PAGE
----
“As a teacher and trainer slurping the alphabet soup of CPVE, YTS, NVQ, GNVQ and BEC in the 80’s and 90’s I failed to question the underlying inequalities of narrowly focused quasi-skills criteria, preferring the certainties of the well constructed and cross referenced NVQ portfolio ‘owned’ by the candidate and ‘signed off’ by the internal verifier.”
I don’t believe you were alone in this.

Lifelong Learning Matters

A guest blog by Alison Iredale, Senior Lecturer at Oldham College

I am grateful for Ann’s previous post on John Dewey’s influence on learning (http://annwalkerwea.wordpress.com/2012/08/29/educational-thinkers-hall-of-fame-john-dewey/).

In this post I want to offer a personal perspective related to his work on democracy and education. Some of this post appears in an article about Routinised Practices, part of my PhD thesis.

While researching Dewey at the start of my doctoral studies about 4 years ago I came across an address by Richard Pring, the soon to be retired Director of the Oxford Department of Educational Studies, to an Escalate conference in Glasgow in 2003. He recalled being blamed by Keith Joseph for the low standards in schools, due to teachers being introduced to the works of John Dewey in his department. Having just been knocked sideways professionally by Dewey’s writing myself after 20 years in vocational training and teaching I…

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Pride's Purge

The destruction of the NHS is not going to be Nick Clegg’s worse legacy. He’s done something even worse.

Language really, really matters.

Don’t worry, I’m not talking about being snobby over misspelt words or wrongly placed apostrophes. I’m talking about language affecting us in real ways which can have real-life repercussions on massively important things like our health, our well-being, our happiness.

Words really can change things in concrete ways. 

There are recent examples in politics where just one little word has destroyed a political party for a generation.

In Labour’s case, in the 80s, it was the word ‘loony‘. The ‘loony left‘ haunted every Labour politician until Blair and New Labour sunk it forever by being worse than loony. They became ‘moderate‘.

In the Tory’s case it was the word ‘nasty‘ – a term coined in 2002 but which…

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The highlights, again:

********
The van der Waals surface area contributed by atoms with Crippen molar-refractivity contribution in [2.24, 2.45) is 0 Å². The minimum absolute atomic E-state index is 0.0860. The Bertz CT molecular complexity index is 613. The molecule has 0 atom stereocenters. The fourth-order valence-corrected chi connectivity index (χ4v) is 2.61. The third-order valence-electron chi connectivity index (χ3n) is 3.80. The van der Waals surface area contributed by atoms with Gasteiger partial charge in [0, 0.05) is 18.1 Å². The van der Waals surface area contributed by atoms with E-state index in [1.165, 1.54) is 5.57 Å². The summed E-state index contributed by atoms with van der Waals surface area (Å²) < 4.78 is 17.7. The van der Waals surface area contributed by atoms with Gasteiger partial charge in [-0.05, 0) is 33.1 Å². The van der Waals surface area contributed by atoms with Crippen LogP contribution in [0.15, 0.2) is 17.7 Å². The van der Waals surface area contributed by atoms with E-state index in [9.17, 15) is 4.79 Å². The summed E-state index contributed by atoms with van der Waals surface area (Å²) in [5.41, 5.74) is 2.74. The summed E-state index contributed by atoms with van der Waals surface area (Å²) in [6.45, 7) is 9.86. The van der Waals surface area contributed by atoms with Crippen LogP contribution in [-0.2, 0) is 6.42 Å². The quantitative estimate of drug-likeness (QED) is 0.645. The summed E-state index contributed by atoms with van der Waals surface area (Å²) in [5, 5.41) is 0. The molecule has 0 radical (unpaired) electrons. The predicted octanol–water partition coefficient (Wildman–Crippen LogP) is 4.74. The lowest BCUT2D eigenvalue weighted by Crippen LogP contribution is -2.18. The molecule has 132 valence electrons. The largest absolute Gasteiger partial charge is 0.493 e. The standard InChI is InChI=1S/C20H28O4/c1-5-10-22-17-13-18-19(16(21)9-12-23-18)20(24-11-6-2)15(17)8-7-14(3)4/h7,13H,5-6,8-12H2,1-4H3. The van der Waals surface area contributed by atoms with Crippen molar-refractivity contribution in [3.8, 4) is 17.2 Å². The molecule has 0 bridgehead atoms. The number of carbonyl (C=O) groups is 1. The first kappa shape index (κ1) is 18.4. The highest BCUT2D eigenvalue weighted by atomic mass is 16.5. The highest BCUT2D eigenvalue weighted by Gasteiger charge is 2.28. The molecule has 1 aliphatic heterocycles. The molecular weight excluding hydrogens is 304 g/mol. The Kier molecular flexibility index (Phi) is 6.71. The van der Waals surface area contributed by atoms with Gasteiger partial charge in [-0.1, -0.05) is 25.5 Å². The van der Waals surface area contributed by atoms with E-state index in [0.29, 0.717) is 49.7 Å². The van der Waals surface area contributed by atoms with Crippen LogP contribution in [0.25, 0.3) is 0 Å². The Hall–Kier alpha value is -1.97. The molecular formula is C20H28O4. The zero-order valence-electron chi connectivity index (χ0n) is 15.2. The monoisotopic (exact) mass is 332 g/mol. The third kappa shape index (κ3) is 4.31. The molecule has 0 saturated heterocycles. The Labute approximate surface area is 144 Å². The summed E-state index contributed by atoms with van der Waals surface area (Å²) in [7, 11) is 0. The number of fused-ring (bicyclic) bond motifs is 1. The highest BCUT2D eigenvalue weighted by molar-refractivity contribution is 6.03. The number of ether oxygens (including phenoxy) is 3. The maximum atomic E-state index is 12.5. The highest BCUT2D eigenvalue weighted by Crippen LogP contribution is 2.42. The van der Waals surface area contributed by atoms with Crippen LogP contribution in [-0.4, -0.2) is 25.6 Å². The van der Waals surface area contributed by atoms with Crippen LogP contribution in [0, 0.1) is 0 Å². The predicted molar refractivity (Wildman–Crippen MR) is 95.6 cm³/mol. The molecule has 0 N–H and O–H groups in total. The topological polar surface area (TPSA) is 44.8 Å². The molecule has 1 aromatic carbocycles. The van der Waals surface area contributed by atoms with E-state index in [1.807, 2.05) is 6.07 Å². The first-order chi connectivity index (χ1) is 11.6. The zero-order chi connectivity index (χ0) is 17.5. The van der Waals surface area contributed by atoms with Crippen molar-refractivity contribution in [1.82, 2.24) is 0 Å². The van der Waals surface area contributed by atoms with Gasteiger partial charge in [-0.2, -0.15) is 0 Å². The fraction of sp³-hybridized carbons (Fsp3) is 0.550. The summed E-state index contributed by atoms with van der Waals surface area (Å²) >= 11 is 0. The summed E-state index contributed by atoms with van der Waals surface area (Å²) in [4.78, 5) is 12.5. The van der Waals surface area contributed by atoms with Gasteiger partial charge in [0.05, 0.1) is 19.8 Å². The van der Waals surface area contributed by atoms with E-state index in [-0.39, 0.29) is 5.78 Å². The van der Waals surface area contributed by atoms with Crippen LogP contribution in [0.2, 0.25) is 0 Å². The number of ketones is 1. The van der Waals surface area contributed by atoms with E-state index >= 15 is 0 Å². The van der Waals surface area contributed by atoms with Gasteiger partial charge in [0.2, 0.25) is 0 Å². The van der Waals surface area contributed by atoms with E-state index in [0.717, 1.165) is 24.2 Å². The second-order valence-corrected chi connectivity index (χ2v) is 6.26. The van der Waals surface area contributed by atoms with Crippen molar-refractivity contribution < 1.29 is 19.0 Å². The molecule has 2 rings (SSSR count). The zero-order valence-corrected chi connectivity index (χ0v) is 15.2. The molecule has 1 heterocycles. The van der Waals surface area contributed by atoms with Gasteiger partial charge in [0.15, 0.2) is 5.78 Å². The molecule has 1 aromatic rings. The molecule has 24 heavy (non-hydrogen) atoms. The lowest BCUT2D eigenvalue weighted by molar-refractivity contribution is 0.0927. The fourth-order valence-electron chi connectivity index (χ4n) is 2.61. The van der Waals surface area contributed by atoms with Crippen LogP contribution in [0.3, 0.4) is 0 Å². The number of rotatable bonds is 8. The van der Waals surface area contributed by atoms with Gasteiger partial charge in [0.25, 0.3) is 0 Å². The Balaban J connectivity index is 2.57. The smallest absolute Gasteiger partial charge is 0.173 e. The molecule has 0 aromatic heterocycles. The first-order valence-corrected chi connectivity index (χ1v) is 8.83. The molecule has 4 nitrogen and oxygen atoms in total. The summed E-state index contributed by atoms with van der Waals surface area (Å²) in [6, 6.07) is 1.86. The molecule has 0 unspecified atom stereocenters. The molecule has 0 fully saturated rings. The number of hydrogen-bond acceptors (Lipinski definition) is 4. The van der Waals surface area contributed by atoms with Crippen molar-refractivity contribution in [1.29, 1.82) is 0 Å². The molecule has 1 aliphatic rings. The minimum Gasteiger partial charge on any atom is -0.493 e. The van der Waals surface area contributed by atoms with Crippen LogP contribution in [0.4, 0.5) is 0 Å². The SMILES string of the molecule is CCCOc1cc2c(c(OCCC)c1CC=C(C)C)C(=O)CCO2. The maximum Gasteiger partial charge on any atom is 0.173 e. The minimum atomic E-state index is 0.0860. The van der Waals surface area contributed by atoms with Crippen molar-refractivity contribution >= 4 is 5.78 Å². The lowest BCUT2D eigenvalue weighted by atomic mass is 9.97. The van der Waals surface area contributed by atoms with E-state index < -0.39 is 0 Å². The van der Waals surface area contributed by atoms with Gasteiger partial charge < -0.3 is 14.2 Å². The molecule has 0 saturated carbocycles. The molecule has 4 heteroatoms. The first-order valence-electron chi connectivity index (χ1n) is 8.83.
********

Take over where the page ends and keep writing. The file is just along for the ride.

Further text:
Universal Credit; “Unworkable” – “Disaster” – “Social Meltdown”

Birmingham Against The Cuts

The coalition’s welfare reforms have been heavily criticised by 17 charities and non-profit organisations in a report to Birmingham City Council. The report says that the reforms make child poverty targets “unachievable” and the Chief Executive of Birmingham CAB has warned of “social meltdown” following the reforms. The Castle Vale Tenants Alliance say

The cumulative effect of these changes on the citizens of Birmingham, at this point, is only speculative. It is fair to envisage however that the reforms will have a largely detrimental effect upon thousands of individuals and families who will suffer as a result of the cuts.

Logic says that the reductions will lead to an increase in crime and there may also be a potential increase in people who become dependent on alcohol or illegal substances. There may be an increase in family breakdown, poverty, ill health, domestic violence and even a potential rise in…

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The D4E has Mr Gove’s surreal agenda to prosecute. So this is not a betrayal by them. It is a betrayal by the governing body who would appear to come out of this as spineless liars. The Head, appears to be similarly tarnished.
This is an LEA school, so it will be interesting and instructive to see what response Birmingham City Council will offer. If I were a CEO of an organisation wherein my employees and officers planned to undermine operations, they’d be out. Disbanded. Sacked.
My opinion.

Ask Parents First

Parents who have been campaigning since May 2012 for a say in the future of their community school, learnt last night that the Secretary of State signed an academy order for the school months ago, despite there having been no consultation of any kind, and despite there being no sponsor or funding agreement in place.